Peter Mathiessen’s wonderful book The Wind Birds, a book about the life histories of shorebirds, conjures up vivid images to me of lonely, windswept shorelines and flocks of sandpipers swept along by a gale on their way to…..far off lonely, windswept shorelines. It’s also an image I have of Snow Buntings as they make their way to their wintering range. As we’re discovering, the snowbirds that we see here in southern Ontario are likely coming from nests on the west coast of Greenland. Think of the possible route!! Do they make a long over-water flight across the Davis Strait to Baffin Island which they traverse before making another long water crossing of the Hudson Strait to Labrador? Or do they make the jump from Greenland to Labrador in one long flight? They likely then follow the Labrador coast – ah the mystical (to me) Torngat Mountains – until they reach the St. Lawrence River. Then it’s a long run following the river to southern Ontario and, for some, even further westward to Michigan and Minnesota. Just take a moment to consider the things and the country they’ve seen and the physical strength and stamina required to make such a flight. And all by a bird that weighs between just 30 and 35 grams. To me it’s a wonder that any can make this flight successfully let alone the thousands that do so. How many must perish along the way?
The name Snow Bunting is well deserved. We don’t see them here until there is snow covering the ground in early winter. And in the late winter they can’t be found as soon as the sun begins to eat up the snow, leaving large bare patches. Needless to say, so far this has been a frustrating winter – so mild that the ground hasn’t frozen and any precipitation has been in the form of rain. But two nights ago the temperature dropped and a covering of snow fell. And right on cue, I found a flock of about 200 Snow Buntings along Regional Road 9, just north of the 4th Line. This flock, although mostly buntings, also contained a sprinkling of Horned Larks and a few Lapland Longspurs.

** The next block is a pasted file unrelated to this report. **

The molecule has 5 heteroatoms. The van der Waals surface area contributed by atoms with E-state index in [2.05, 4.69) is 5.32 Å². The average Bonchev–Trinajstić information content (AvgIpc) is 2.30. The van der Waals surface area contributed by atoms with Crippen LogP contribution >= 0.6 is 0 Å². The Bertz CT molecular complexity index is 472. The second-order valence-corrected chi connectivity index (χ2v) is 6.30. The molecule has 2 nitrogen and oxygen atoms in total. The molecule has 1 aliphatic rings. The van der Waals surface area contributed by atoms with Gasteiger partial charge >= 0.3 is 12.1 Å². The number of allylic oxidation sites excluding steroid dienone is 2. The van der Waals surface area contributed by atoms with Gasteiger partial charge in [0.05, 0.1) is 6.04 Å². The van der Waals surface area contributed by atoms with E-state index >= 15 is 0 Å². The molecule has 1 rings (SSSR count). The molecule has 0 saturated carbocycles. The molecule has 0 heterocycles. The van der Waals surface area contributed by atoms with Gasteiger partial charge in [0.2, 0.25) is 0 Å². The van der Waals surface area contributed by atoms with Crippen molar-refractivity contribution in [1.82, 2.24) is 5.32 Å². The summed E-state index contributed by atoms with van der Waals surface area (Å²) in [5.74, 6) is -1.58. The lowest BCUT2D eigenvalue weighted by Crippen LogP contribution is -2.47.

Every bunting I checked out was a female. This fits with our findings over the past two winters: we tend to get females here in the “deep south” while David Lamble, about 60 km north of us in the Fergus area, gets predominantly males. If the weather gets severe, the percentage of males we see increases; when it moderates, this percentage goes back down (and David gets more females). But right now, the birds are just arriving and it will take awhile before they settle down and confine themselves to a foraging area. (That being said, this area can be very large: we have “exchanged”, in the same winter, birds banded by Martin Wernhart near Port Rowan, David Lamble near Fergus, and Bill Read near Kitchener. That’s quite a foraging range!)
Right now, our main task is to get the birds coming to the bait site (we’re going to try to use the same one as last year). Yesterday I put out cut corn at the site. This morning when I checked it, it hadn’t been touched (and little wonder as the flock I saw was 7 km away). However, today Nancy Furber reports seeing a mixed flock of buntings and larks within 400 m of the site. So we need either a little luck and have some birds “stumble” upon it or we can hope that a bird banded by us last year remembers where the site is and returns to it, bringing her friends. This latter possibility is not far-fetched. Think of the long-distance flyers we’ve banded and subsequently recapture at Ruthven: Yellow Warblers, Rose-breasted Grosbeaks and Baltimore Orioles returning from the tropics to breed in Spring and Dark-eyed Juncos and American Tree Sparrows returning from the far north to spend the cold months. Birds have wonderful spatial memory so it’s quite conceivable that any buntings that we banded could return. (In fact, their spatial memory is so acute that we’ve had birds, after a blizzard dropped 30 cm of snow, stand right above the bait site when there was just a huge white field in all directions with no markers to guide them.)
Our experience from past years suggests that the birds we’re seeing right now will be very “skittish” and hard to entice. Today I refound the flock near 4th Line and had a chance to watch it for some time. Unlike yesterday, it was way out in the field. So there were no vehicles going by to scare them up (given the uninhabited country they’ve been through, cars and trucks must be strange apparitions to them indeed). Even so, they were in constant motion – flying up, then alighting to quickly skitter around looking for seeds, before flying up again. These birds would not take the time to work out how to get into a trap to get a rich food source. Personally, I think these birds are still on the move – this isn’t their wintering range….yet. But it won’t be long now…we just need ONE bird to find that bait site. Keep your fingers crossed!
[If you’re interested in more news about Snow Buntings and the Canadian Snow Bunting Network, Google “canadian snow bunting network newsletter” and you can download a PDF of the 2012 newletter.]